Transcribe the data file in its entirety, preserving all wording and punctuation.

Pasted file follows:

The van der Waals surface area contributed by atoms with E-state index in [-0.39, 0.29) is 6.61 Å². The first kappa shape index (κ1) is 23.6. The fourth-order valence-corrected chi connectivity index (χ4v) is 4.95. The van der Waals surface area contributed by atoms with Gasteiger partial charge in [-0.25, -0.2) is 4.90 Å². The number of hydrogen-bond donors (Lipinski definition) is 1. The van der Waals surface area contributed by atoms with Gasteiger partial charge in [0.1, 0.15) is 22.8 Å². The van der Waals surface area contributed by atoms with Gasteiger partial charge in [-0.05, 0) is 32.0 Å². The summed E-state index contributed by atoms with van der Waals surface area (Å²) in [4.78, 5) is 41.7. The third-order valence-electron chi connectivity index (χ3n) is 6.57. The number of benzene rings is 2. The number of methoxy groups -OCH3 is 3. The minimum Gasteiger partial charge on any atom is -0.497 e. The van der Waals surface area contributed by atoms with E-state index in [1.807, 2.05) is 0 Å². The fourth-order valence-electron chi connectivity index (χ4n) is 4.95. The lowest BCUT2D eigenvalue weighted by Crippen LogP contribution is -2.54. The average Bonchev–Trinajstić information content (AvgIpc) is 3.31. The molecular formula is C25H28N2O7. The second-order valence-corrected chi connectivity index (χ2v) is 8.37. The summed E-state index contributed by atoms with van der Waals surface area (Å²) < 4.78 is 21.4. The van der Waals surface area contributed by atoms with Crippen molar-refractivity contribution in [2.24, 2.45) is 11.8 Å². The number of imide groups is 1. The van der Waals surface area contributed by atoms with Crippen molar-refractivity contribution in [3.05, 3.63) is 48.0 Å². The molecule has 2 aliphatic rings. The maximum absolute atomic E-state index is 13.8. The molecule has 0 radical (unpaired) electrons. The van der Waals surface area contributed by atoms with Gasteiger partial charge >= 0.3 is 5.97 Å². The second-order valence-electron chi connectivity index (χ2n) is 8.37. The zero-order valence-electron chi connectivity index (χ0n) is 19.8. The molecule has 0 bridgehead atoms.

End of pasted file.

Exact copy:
The van der Waals surface area contributed by atoms with E-state index in [-0.39, 0.29) is 6.61 Å². The first kappa shape index (κ1) is 23.6. The fourth-order valence-corrected chi connectivity index (χ4v) is 4.95. The van der Waals surface area contributed by atoms with Gasteiger partial charge in [-0.25, -0.2) is 4.90 Å². The number of hydrogen-bond donors (Lipinski definition) is 1. The van der Waals surface area contributed by atoms with Gasteiger partial charge in [0.1, 0.15) is 22.8 Å². The van der Waals surface area contributed by atoms with Gasteiger partial charge in [-0.05, 0) is 32.0 Å². The summed E-state index contributed by atoms with van der Waals surface area (Å²) in [4.78, 5) is 41.7. The third-order valence-electron chi connectivity index (χ3n) is 6.57. The number of benzene rings is 2. The number of methoxy groups -OCH3 is 3. The minimum Gasteiger partial charge on any atom is -0.497 e. The van der Waals surface area contributed by atoms with E-state index in [1.807, 2.05) is 0 Å². The fourth-order valence-electron chi connectivity index (χ4n) is 4.95. The lowest BCUT2D eigenvalue weighted by Crippen LogP contribution is -2.54. The average Bonchev–Trinajstić information content (AvgIpc) is 3.31. The molecular formula is C25H28N2O7. The second-order valence-corrected chi connectivity index (χ2v) is 8.37. The summed E-state index contributed by atoms with van der Waals surface area (Å²) < 4.78 is 21.4. The van der Waals surface area contributed by atoms with Crippen molar-refractivity contribution in [2.24, 2.45) is 11.8 Å². The number of imide groups is 1. The van der Waals surface area contributed by atoms with Crippen molar-refractivity contribution in [3.05, 3.63) is 48.0 Å². The molecule has 2 aliphatic rings. The maximum absolute atomic E-state index is 13.8. The molecule has 0 radical (unpaired) electrons. The van der Waals surface area contributed by atoms with Gasteiger partial charge >= 0.3 is 5.97 Å². The second-order valence-electron chi connectivity index (χ2n) is 8.37. The zero-order valence-electron chi connectivity index (χ0n) is 19.8. The molecule has 0 bridgehead atoms.